Viewing inappropriate images:
- is a degradation of women
- feeds a "fantasy escape" into a temporal world of counterfeit pleasure
- creates an inappropriate emotional connection with other women12
When we're out and about or surfing the web, our "default" mode is to look around. Make a decision beforehand to keep your eyes under control.13
Even still, we may unintentionally see something inappropriate. Hence the expression: “The first look is free."
Mike is married and wants to strengthen his focus on that relationship by not looking at other women. One day Mike is walking down the street and notices an erotic image on a billboard – designed precisely to exploit Mike's male psyche.
This is Mike's moment of choice: take a second intentional look, or divert his eyes.14
One method of self-control is "purposeful distraction."15 Recall the famous marshmallow test where children delayed gratification by distracting themselves – singing or covering their eyes. Just as "out of sight, out of mind," so too anything within sight occupies your mind.
The human spirit abhors a vacuum, and will fill it with either positive or negative images and experiences. In a moment of challenge, try shifting your focus to another topic – like performing a complex math problem that requires full brainpower.
Because of its great depth, Torah study is a well-known antidote to challenging situations.16 Additionally, Torah's source in the higher worlds helps raise a person's focus above the transient pleasures of this world.
We may not always succeed, but even failure raises self-awareness that prevents future failures.17 Willpower is like a muscle: Exercising self-control builds long-term strength and stamina.18 Eventually, with study and the persistent practice, the mind can be trained to instinctually look away.
Window to the Soul
Every human being has a unique soul, evident nowhere more than the eyes: While fingerprints have 40 unique characteristics, the iris has 256!
Eyes convey a unique sense of warmth and emotion, the "window to the soul."19 Looking deeply into another's eyes produces bonding, unity and connection. That's why dishonest people tend to avoid eye contact – for fear of being "exposed." And when two people agree, they see "eye to eye."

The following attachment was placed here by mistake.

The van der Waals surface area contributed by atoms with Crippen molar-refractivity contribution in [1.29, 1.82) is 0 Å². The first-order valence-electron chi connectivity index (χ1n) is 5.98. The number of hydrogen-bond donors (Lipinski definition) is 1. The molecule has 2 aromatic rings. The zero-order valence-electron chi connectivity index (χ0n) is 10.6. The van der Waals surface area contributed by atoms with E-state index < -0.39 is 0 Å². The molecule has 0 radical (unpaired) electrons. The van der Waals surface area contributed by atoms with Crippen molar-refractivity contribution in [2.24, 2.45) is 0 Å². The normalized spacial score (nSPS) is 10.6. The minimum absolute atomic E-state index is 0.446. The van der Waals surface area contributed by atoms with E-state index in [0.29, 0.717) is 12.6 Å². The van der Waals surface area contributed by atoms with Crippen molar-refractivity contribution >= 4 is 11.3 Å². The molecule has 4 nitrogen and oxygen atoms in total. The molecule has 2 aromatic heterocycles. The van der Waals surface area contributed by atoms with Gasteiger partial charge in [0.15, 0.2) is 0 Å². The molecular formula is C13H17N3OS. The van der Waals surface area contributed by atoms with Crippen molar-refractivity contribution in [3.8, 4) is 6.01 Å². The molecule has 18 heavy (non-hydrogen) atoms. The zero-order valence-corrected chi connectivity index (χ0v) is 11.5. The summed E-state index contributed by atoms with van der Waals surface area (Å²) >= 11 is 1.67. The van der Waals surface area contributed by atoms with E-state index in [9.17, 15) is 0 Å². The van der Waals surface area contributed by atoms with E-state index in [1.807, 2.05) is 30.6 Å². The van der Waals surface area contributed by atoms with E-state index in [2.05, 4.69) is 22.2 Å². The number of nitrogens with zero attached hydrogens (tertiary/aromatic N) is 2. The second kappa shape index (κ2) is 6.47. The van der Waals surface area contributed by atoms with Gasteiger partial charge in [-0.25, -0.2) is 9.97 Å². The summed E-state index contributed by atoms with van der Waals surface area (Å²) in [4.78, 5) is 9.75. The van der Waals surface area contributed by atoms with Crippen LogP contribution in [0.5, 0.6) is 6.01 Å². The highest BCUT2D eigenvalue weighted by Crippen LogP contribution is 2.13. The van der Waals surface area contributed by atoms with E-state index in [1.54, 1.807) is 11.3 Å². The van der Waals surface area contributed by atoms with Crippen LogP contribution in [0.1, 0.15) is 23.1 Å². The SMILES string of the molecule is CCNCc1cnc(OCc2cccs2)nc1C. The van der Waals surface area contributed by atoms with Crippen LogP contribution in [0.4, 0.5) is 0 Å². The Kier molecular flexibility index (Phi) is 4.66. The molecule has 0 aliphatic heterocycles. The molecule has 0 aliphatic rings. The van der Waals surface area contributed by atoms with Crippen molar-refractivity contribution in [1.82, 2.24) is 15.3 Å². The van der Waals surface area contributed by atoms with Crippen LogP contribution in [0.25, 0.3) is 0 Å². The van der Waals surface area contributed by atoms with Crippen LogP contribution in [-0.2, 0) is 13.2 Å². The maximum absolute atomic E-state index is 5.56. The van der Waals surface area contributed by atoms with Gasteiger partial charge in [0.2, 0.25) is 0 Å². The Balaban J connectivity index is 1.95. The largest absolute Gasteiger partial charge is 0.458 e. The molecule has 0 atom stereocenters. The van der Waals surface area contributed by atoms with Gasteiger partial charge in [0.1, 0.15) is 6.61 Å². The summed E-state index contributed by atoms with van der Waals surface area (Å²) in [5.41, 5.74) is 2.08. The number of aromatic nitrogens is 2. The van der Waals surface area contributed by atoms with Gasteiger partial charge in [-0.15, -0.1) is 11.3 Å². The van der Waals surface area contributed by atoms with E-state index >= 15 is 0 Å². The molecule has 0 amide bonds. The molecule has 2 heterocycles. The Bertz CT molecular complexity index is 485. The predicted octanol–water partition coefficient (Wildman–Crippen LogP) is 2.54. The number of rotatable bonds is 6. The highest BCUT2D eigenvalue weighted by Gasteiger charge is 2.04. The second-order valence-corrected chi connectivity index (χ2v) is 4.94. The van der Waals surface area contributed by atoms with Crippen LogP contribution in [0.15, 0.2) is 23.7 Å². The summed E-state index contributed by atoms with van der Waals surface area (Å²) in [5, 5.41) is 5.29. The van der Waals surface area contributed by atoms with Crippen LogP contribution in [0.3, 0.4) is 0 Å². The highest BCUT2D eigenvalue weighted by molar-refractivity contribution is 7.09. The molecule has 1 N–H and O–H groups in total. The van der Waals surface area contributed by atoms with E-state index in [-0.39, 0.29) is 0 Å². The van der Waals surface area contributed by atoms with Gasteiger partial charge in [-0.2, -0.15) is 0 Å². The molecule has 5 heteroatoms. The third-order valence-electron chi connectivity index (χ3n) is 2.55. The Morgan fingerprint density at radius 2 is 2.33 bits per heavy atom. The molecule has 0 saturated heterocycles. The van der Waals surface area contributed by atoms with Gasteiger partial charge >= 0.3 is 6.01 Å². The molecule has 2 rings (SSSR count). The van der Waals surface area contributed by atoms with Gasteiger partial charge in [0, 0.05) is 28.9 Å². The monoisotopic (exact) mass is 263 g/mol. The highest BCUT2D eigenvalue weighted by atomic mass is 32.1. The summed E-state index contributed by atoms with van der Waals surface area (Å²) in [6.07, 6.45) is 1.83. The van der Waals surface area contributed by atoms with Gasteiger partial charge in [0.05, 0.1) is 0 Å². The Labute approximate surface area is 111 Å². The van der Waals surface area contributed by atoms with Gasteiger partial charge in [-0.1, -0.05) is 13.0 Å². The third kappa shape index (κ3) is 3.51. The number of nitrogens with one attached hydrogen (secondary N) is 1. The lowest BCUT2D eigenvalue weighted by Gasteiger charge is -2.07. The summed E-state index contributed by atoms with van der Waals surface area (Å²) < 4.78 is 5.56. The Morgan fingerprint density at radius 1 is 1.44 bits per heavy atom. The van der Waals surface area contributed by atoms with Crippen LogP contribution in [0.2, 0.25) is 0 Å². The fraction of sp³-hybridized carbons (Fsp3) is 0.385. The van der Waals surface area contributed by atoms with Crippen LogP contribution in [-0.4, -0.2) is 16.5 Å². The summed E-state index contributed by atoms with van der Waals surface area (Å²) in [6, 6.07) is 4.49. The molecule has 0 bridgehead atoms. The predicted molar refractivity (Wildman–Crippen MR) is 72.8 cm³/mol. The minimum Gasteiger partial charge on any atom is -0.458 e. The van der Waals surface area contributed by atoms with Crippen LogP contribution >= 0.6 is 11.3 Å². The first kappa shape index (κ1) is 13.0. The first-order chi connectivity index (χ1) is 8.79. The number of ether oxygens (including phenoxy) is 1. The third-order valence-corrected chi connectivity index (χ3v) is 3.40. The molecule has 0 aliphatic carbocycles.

Our spiritual health depends on controlling our eyes and using them for positive purposes only. One hundred years ago, the saintly Chafetz Chaim raised awareness for the imperative to "guard your tongue."Today, with the explosion of digital images (and Virtual Reality coming soon), the time is ripe to strengthen the constant commitment to "guard your eyes."
For further study:
- Positive Vision by Rabbi Avrohom Neuberger (ArtScroll)
- Guard Your Eyes website
- "Windows of the Soul" – Salant Foundation's 30-day program
Thanks to Duvid Chaim of the 2b1 Institute for some ideas expressed in this article.
About this Series
Aish.com is proud to present the Harvey Hecker Character Development Series, with new modules every month. We'll begin by exploring the two basic traits of Kindness and Discipline. We'll then explore other key traits including Gratitude, Empathy and more.
The series is dedicated in memory of Harvey Hecker, the former President of Aish International, who believed that changing the world begins with ethics and integrity. Mr. Hecker was a master at calmly and appropriately dealing with others, especially amidst challenging situations. He gave freely of his time and wisdom, showing honor and humility to all. His mantra: "Strive to do the right thing." We hope this series will honor his memory.
1. Sefer HaChinuch – mitzvah 387
2. Genesis 3:6
3. see Rashi – Exodus 19:4
4. Rosh Hashana 25b
6. Researchers concur that religious observance positively impacts self-control. (New York Times –"For Good Self-Control, Try Getting Religious About It," Dec. 29, 2008)
7. Exodus 34:9 – commentary of Rabbi Chaim Paltiel
8. Talmud – Pesachim 26a
9. Positive Vision – Rabbi Avrohom Neuberger (ArtScroll)
10. Talmud – Yoma 69b
11. Dr. Jill Manning, Testimony to U.S. Senate, 2004
12. Maharal – Chidushei Agados – Nedarim 20. For married men, this constitutes "adultery of the eyes" (Midrash – Vayikra Rabba 23).
13. While refraining from any actions that appear "strange." (Rabbeinu Yona – Sefer HaYira)
14. The biblical Joseph is praised for controlling his eyes in Egypt (Genesis 49:22; Midrash – Bereishis Rabba 98). See also Isaiah 33:15 and Talmud – Makkos 24a.
15. Steipler Gaon – Kreina D'igrisa 15
16. Talmud – Kiddushin 30b
17. Steipler Gaon – Birkat Peretz – Bamidbar
18. Sefer HaChinuch – mitzvah 387
19. Beit Olamim – Rabbi Yitzhak Isaac Chaver, 129b s.v. "Leis"; Imrei Pinchas – Rabbi Pinchas Koritzer "Shababt U'Mo'adim" 4:218